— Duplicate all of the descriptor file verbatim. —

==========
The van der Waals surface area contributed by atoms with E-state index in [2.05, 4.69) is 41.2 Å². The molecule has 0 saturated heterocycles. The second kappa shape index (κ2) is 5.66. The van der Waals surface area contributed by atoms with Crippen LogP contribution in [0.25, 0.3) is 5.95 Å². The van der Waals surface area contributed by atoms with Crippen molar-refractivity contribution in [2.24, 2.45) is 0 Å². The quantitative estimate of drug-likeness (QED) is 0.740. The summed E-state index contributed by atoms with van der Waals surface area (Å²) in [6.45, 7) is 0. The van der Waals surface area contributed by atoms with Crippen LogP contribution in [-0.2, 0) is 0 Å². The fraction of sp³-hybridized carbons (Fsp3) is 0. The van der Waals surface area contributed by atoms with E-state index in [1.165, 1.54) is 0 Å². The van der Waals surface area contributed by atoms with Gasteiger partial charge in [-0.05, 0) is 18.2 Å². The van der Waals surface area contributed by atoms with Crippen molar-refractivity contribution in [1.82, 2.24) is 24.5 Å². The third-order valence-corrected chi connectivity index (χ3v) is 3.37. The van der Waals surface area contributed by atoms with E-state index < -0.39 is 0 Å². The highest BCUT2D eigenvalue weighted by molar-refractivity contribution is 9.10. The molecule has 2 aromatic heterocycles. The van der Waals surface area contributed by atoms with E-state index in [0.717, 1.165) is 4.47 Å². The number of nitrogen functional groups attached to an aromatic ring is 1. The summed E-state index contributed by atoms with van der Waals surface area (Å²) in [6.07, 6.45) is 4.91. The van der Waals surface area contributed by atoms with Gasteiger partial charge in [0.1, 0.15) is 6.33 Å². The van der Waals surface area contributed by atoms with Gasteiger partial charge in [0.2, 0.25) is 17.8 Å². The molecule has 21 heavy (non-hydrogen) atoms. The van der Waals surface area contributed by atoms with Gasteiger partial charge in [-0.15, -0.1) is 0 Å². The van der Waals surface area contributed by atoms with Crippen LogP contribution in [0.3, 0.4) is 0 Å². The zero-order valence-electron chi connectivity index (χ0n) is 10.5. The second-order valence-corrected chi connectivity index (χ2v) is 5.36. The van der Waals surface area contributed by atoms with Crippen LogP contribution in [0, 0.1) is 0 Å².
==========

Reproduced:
The van der Waals surface area contributed by atoms with E-state index in [2.05, 4.69) is 41.2 Å². The molecule has 0 saturated heterocycles. The second kappa shape index (κ2) is 5.66. The van der Waals surface area contributed by atoms with Crippen LogP contribution in [0.25, 0.3) is 5.95 Å². The van der Waals surface area contributed by atoms with Crippen molar-refractivity contribution in [2.24, 2.45) is 0 Å². The quantitative estimate of drug-likeness (QED) is 0.740. The summed E-state index contributed by atoms with van der Waals surface area (Å²) in [6.45, 7) is 0. The van der Waals surface area contributed by atoms with Crippen LogP contribution in [-0.2, 0) is 0 Å². The fraction of sp³-hybridized carbons (Fsp3) is 0. The van der Waals surface area contributed by atoms with E-state index in [1.165, 1.54) is 0 Å². The van der Waals surface area contributed by atoms with Gasteiger partial charge in [-0.05, 0) is 18.2 Å². The van der Waals surface area contributed by atoms with Crippen molar-refractivity contribution in [1.82, 2.24) is 24.5 Å². The third-order valence-corrected chi connectivity index (χ3v) is 3.37. The van der Waals surface area contributed by atoms with E-state index < -0.39 is 0 Å². The highest BCUT2D eigenvalue weighted by molar-refractivity contribution is 9.10. The molecule has 2 aromatic heterocycles. The van der Waals surface area contributed by atoms with E-state index in [0.717, 1.165) is 4.47 Å². The number of nitrogen functional groups attached to an aromatic ring is 1. The summed E-state index contributed by atoms with van der Waals surface area (Å²) in [6.07, 6.45) is 4.91. The van der Waals surface area contributed by atoms with Gasteiger partial charge in [0.1, 0.15) is 6.33 Å². The van der Waals surface area contributed by atoms with Gasteiger partial charge in [0.2, 0.25) is 17.8 Å². The molecule has 21 heavy (non-hydrogen) atoms. The van der Waals surface area contributed by atoms with Gasteiger partial charge in [-0.15, -0.1) is 0 Å². The van der Waals surface area contributed by atoms with Crippen LogP contribution in [0.3, 0.4) is 0 Å². The zero-order valence-electron chi connectivity index (χ0n) is 10.5. The second-order valence-corrected chi connectivity index (χ2v) is 5.36. The van der Waals surface area contributed by atoms with Crippen LogP contribution in [0, 0.1) is 0 Å².